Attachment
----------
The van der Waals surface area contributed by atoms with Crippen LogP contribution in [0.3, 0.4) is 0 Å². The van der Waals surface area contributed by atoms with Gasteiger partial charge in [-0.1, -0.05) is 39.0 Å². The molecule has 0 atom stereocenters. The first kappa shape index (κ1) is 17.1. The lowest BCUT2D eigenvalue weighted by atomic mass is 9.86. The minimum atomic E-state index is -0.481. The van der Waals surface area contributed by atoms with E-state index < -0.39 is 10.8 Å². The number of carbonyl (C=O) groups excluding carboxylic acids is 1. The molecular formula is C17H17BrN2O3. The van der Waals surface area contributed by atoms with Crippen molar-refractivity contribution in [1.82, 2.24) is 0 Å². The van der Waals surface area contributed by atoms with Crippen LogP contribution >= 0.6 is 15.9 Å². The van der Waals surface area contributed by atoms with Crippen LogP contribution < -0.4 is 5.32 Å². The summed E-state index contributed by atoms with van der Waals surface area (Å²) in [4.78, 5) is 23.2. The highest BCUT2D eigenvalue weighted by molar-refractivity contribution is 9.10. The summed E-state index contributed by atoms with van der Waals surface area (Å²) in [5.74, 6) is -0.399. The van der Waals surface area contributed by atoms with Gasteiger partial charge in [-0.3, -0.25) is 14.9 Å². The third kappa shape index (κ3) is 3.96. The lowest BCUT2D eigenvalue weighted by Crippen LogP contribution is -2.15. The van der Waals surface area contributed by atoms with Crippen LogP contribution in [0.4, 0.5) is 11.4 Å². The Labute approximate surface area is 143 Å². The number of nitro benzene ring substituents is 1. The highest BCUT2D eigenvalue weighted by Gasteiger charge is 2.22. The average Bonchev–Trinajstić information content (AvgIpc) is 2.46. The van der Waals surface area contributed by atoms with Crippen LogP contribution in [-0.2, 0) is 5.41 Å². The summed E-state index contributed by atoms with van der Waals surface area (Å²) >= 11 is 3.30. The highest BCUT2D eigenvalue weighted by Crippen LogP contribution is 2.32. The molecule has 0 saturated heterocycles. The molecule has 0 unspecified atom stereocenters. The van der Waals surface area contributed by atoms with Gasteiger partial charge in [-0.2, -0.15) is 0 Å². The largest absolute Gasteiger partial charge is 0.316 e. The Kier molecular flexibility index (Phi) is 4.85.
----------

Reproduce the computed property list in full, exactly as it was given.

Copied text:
The van der Waals surface area contributed by atoms with Crippen LogP contribution in [0.3, 0.4) is 0 Å². The van der Waals surface area contributed by atoms with Gasteiger partial charge in [-0.1, -0.05) is 39.0 Å². The molecule has 0 atom stereocenters. The first kappa shape index (κ1) is 17.1. The lowest BCUT2D eigenvalue weighted by atomic mass is 9.86. The minimum atomic E-state index is -0.481. The van der Waals surface area contributed by atoms with E-state index < -0.39 is 10.8 Å². The number of carbonyl (C=O) groups excluding carboxylic acids is 1. The molecular formula is C17H17BrN2O3. The van der Waals surface area contributed by atoms with Crippen molar-refractivity contribution in [1.82, 2.24) is 0 Å². The van der Waals surface area contributed by atoms with Crippen LogP contribution >= 0.6 is 15.9 Å². The van der Waals surface area contributed by atoms with Crippen LogP contribution < -0.4 is 5.32 Å². The summed E-state index contributed by atoms with van der Waals surface area (Å²) in [4.78, 5) is 23.2. The highest BCUT2D eigenvalue weighted by molar-refractivity contribution is 9.10. The summed E-state index contributed by atoms with van der Waals surface area (Å²) in [5.74, 6) is -0.399. The van der Waals surface area contributed by atoms with Gasteiger partial charge in [-0.3, -0.25) is 14.9 Å². The third kappa shape index (κ3) is 3.96. The lowest BCUT2D eigenvalue weighted by Crippen LogP contribution is -2.15. The van der Waals surface area contributed by atoms with Crippen LogP contribution in [0.4, 0.5) is 11.4 Å². The Labute approximate surface area is 143 Å². The number of nitro benzene ring substituents is 1. The highest BCUT2D eigenvalue weighted by Gasteiger charge is 2.22. The average Bonchev–Trinajstić information content (AvgIpc) is 2.46. The van der Waals surface area contributed by atoms with Crippen LogP contribution in [-0.2, 0) is 5.41 Å². The summed E-state index contributed by atoms with van der Waals surface area (Å²) >= 11 is 3.30. The highest BCUT2D eigenvalue weighted by Crippen LogP contribution is 2.32. The molecule has 0 saturated heterocycles. The molecule has 0 unspecified atom stereocenters. The van der Waals surface area contributed by atoms with Gasteiger partial charge in [-0.2, -0.15) is 0 Å². The largest absolute Gasteiger partial charge is 0.316 e. The Kier molecular flexibility index (Phi) is 4.85.